# EM-algorithm for categorical hidden variables

I have the following model: Let's say two indepentent weighted six-sided dice $X$ and $Y$ with unknown probabilities (i.e. probability of 1 is unkown etc) and they have not necessarily the same probability distribution.

However, these are hidden variables and we only observed the outcome $S = X + Y$. I now want to use the EM-algorithm to estimate these probabilities, so we gather some outcomes $D = s_{\{1:N \}}$.

The likelihood for one outcome $n$ is given by (here $\theta = \{p_{1,x},\dots,p_{6,x},p_{1,y},\dots,p_{6,y} \})$:

\begin{align*} p(s_n, X_n, Y_n | \theta) &= [\text{Use conditional properties}]\\ &= p(s_n \mid X_n, Y_n, \theta)\,p(X_n\mid\theta) p(Y_n \mid \theta)\\ &= \prod_{\ell=1}^6 \prod_{m=1}^6 [p(X_n = \ell\mid\theta) p(Y_n = m\mid \theta)]^{1(X_n = \ell, Y_n = m) + 1(s_n = \ell + m \mid X_n = \ell, Y_n = m)}\end{align*}

Here $1$ is the indicator function and the log likelihood is:

\begin{align*} L &= \log(p(s_n, X_n, Y_n | \theta)) \\ &= \sum_{\ell=1}^6 \sum_{m=1}^6 \left[ \begin{array}{l}\big[1(X_n = \ell, Y_n = m) + 1(s_n = \ell + m \mid X_n = \ell, Y_n = m)\big]\\ \qquad\times\big[\log(p(X_n = \ell \mid \theta)) + \log(p(Y_n = m\mid\theta))\big] \end{array}\right]\,.\end{align*}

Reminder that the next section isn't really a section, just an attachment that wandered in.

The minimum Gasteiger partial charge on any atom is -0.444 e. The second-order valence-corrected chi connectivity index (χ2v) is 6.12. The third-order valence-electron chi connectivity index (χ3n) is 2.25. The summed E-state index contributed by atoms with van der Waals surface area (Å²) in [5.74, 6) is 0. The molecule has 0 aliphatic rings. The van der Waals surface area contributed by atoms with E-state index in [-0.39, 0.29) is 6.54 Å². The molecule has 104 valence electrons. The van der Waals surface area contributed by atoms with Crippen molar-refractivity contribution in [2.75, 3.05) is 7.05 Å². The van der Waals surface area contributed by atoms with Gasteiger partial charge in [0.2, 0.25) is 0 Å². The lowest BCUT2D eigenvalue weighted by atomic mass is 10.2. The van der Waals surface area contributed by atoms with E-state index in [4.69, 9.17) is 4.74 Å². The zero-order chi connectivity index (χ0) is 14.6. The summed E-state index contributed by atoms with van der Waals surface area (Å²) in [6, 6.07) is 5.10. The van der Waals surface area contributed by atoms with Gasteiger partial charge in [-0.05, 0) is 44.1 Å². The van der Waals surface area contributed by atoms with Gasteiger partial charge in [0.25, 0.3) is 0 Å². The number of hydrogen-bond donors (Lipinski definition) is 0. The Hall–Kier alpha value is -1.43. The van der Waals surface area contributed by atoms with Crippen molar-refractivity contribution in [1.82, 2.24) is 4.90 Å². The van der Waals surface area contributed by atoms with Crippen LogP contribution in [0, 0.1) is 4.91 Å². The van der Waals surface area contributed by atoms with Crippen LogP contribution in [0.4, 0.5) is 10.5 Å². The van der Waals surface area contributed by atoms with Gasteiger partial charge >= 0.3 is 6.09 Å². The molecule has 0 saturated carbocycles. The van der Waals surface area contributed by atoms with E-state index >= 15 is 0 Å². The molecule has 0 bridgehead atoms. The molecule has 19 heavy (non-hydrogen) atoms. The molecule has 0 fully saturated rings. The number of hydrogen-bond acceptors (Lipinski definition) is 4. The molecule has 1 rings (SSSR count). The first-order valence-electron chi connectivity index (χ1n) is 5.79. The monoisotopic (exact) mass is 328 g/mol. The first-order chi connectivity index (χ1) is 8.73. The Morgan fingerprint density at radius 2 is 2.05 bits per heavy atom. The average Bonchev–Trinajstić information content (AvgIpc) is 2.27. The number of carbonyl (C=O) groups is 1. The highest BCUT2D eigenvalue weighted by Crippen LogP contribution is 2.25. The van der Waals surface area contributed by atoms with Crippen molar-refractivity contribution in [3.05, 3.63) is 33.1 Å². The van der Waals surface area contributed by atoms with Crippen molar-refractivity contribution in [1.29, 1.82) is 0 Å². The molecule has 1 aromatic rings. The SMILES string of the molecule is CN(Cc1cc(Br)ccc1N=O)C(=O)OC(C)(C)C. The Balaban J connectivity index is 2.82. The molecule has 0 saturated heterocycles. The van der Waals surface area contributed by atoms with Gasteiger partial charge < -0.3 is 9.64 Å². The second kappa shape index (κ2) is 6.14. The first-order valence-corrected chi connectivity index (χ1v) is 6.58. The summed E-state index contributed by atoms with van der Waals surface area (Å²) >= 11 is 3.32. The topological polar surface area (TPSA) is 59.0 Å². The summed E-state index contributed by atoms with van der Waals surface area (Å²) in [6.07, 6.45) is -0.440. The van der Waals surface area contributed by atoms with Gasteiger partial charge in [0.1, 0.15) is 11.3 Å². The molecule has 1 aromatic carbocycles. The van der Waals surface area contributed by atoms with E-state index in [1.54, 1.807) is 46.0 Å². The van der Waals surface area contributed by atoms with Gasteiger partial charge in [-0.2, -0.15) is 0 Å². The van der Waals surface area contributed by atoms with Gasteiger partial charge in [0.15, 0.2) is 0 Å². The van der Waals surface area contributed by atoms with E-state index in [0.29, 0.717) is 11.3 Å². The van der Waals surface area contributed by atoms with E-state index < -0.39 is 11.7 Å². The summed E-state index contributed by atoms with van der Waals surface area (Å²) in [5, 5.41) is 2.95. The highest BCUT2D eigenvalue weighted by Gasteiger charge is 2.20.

However, now I'm not sure how to proceed, i.e. doing the E and M step. We want to estimate $p(X_n = \ell)$, for $\ell=1,\dots,6$ and $p(Y_n = m)$ for $m=1,\dots,6$.

In the E step, we want to compute

$$Q(\theta, \theta_t) = \sum_{n=1}^N E_{X_n, Y_n \mid s_n, \theta_t} [L] = ?$$

And in the M step we want to compute

$$\theta_{t+1} = \arg\max Q(\theta, \theta_t)\,.$$

Any ideas?

• Mabye should be moved to the math section (mod)? – E.P Dec 10 '16 at 19:35
• See this question and answer. It can be generalized from the bernoulli distribution over coin tosses to multinomial fairly easily. There is a small mistake in my response that "fixes" mixing weights at 1/2. That should be the initial guess and then updated at each iteration. – Nicholas Mancuso Dec 10 '16 at 22:03